“The greatest glory in living lies not from never falling, but from rising every time we fall.” – Nelson Mandela
On December 5, 2013, heaven gained another angel when Nelson Mandela passed away. Thinking about how this man chose to live his life has offered me some much needed reflection. Here is a man who served over 27 years in prison because he chose to fight for freedom and equality. When he was released, nobody would have blamed him for having a chip on his shoulder the size of South Africa itself; however, Nelson Mandela taught us something different. He taught us the value in lifting yourself up after falling. While I am not on board with forgiving folks for the sake of forgiving, I do believe that holding a chip based on something terrible that has happened will inevitably leave you feeling as if you have never been released from whatever bad situation led you there in the first place.
In many ways, the past few years I have felt like I have been in prison. Whether it was the emotional prison created by Luc, the prison of Family Court, or the emotional prison caused by the loss of my son – I have been in some version of prison since February of 2010. When I first heard the above quote back in 2002, when I as studying abroad in South Africa, I didn’t have enough life experience to really understand what it meant. I still thought it sounded profound, but until recently I didn’t really know what it felt like to “fall.”
For a while after my son died, I felt a large chip forming on my shoulder. I thought I had a right to be angry at the world for allowing this monster to take my son’s life. What I didn’t realize at first was that this anger was causing me to fall deeper into my own prison. By carrying that extreme anger, I was allowing Luc to keep me in the hell that he had created. I couldn’t stay angry at the world and still get justice for my son. I needed to focus my efforts and I needed to “rise” after my fall.
Since my son died, I have noticed how often people say things like, “Oh, he had a bad day. That is why he is in a bad mood and why he did XYZ (insert terrible thing here).” If I lived by this idea, I would be able to wake up every day for the next ten years and bitch slap random strangers in the street. I would be able to do this and then excuse myself by saying, “I have had a bad few years…my son was murdered.” With his actions, Nelson Mandela taught us to move forward with life instead of getting consumed with the pain. He taught us to hold those who hurt us accountable and face what they did to us, but to move forward by rising above and bettering yourself (or your country) in the face of injustice.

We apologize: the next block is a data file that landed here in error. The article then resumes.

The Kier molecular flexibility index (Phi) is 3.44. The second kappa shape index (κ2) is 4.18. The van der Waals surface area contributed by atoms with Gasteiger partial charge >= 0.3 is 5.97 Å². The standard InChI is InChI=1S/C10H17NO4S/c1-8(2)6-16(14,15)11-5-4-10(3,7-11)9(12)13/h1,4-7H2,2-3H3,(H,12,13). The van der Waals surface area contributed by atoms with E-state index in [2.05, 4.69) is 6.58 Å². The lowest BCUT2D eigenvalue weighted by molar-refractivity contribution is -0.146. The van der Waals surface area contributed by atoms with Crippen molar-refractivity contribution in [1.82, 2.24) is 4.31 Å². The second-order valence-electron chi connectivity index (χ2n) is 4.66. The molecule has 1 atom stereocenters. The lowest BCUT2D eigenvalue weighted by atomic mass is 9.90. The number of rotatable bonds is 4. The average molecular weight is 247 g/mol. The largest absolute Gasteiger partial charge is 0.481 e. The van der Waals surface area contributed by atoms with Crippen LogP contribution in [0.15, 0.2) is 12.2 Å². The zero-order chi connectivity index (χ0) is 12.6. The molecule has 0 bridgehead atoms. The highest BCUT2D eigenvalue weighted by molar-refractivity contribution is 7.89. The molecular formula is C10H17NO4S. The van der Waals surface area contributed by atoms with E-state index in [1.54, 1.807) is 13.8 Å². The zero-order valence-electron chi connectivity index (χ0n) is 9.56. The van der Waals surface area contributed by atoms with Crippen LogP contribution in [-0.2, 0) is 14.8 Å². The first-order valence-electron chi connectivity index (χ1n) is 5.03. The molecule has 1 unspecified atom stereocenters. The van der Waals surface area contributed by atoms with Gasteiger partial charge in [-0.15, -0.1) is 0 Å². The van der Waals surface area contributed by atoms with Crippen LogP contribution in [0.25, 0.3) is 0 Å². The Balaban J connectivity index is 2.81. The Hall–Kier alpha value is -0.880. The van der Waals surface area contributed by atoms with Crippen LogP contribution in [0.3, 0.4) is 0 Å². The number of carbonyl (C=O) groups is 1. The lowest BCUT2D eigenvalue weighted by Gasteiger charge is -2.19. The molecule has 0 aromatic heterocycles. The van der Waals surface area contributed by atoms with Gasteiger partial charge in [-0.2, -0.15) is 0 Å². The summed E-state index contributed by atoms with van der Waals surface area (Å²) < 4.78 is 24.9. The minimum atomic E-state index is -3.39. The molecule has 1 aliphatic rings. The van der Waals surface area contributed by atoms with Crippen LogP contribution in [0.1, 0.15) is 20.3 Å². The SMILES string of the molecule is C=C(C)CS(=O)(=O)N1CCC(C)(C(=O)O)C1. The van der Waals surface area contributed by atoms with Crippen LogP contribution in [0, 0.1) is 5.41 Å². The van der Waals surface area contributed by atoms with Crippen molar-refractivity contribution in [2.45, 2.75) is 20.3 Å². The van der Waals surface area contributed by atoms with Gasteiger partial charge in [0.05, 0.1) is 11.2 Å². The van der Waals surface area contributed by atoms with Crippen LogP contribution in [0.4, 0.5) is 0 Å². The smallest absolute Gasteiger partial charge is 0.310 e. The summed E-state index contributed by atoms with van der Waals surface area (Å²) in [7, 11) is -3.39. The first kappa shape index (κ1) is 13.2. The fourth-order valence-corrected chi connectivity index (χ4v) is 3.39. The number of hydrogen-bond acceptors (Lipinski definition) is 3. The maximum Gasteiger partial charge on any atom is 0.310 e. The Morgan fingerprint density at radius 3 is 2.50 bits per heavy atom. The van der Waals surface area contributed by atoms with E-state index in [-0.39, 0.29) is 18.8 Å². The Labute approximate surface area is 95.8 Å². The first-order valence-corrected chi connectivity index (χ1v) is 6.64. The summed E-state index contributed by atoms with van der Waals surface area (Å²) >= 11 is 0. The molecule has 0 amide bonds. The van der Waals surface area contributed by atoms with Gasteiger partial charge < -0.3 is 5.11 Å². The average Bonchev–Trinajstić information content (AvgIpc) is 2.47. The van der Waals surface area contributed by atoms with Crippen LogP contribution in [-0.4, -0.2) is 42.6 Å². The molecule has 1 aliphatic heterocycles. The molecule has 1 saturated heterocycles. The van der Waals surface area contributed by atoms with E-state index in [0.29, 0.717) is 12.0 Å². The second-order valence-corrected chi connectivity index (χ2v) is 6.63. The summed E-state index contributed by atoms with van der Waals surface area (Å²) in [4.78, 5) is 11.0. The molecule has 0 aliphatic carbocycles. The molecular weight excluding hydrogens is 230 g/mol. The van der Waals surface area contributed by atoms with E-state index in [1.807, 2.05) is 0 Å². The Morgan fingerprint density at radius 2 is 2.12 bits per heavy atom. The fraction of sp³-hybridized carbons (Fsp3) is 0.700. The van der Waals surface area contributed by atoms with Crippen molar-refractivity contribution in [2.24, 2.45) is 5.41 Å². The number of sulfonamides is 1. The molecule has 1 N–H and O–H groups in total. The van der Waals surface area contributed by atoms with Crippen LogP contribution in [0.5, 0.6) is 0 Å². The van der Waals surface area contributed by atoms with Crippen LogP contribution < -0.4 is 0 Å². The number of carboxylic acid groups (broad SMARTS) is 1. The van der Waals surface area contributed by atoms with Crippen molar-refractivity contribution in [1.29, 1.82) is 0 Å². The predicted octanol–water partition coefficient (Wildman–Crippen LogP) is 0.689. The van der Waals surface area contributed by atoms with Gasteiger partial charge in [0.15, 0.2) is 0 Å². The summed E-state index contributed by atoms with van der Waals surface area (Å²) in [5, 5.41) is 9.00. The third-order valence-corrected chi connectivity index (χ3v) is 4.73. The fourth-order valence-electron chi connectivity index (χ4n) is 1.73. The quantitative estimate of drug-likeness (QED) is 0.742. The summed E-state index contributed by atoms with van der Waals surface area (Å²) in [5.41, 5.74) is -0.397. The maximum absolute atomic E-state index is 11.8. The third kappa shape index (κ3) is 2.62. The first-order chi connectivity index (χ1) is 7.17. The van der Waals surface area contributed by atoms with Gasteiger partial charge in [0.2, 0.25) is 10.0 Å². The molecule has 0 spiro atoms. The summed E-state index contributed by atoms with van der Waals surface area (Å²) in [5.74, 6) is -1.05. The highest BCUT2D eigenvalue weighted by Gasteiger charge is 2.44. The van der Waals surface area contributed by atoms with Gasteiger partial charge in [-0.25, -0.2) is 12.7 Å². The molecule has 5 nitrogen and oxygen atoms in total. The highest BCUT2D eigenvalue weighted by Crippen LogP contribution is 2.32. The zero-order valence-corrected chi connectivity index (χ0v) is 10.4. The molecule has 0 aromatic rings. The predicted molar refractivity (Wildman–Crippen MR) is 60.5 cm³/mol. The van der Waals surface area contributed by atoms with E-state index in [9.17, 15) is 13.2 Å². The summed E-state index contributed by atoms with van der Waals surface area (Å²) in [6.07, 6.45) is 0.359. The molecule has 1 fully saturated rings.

I used to be a runner. Running was my stress relief and my form of cheap emotionally therapy. I have run two marathons, two half marathons, several 10k races, a few 5k races, and an olympic triathlon. Before recently, the last serious training run I went on was in July of 2010. In the past week, however, I have realized that in order to rise after my own fall I need to work to get back some of the things that I lost. I will never be able to have my son back, but I can work on rebuilding parts of myself that I do have control over.
Just last week, I decided enough was enough. Despite the extreme anxiety I had built up around getting back to running (partly because my postpartum body was now 30 pounds heavier then it was in 2010), I put Stela in the running stroller and decided it was time to overcome my fears in order to rise above my emotional prison. With every step I took, I felt the pain of the last three years. As I ran (and pushed Stela), I could almost feel some of the chains falling away. The run was slow, I didn’t break any records, and I ended up having to walk a few hills. When it was over, I felt like a hot mess – but the million dollar version of a hot mess. After 30 minutes of pain, I felt as though I was on my way to getting back something I had lost. It was going to be easy because I had fallen pretty far, but the reward at the end would be worth it.
While most of you won’t ever have to face the pain of losing a child in the manner that I did (Thank God), we all have situations in our lives that cause us to fall. Many of you have had the experience (or will someday) of waking up, looking in the mirror, and barely recognizing the person you have become. I still have many days when I am angry. I still intend to hold those who are responsible for my son’s death accountable; however, I will not allow what happened to me to destroy who I am. We all must learn from Mandela and realize that whether or not we rise after we fall is entirely in our hands. So when life hands you a pot of boiling water, and you have fallen, get up and help that person staring back at you in the mirror.
I still have a long way to go on my own personal road to recovery. I recognize that it is going to be a marathon and not a sprint. Just the other day someone asked me, “how often do you do things related to Luc.” I was baffled at this question as it implied that I devoted significant time to Luc related activities. My response was, “Despite what you may imagine after watching the news media, my life is no longer centered around all things Luc.” As Luc awaits trial for the murder of my son, I am moving on to pick up the pieces of my life. Luckily, I am not the person who has to fight Luc in court. He is now fighting the Commonwealth of Virginia.
Instead of going into unnecessary detail, I should have simply just told this person, “I am rising after the fall.” Rest in peace Nelson Mandela. I thank you for the lessons you have taught us all, and I am glad that my son has another angel beside him to watch over the world.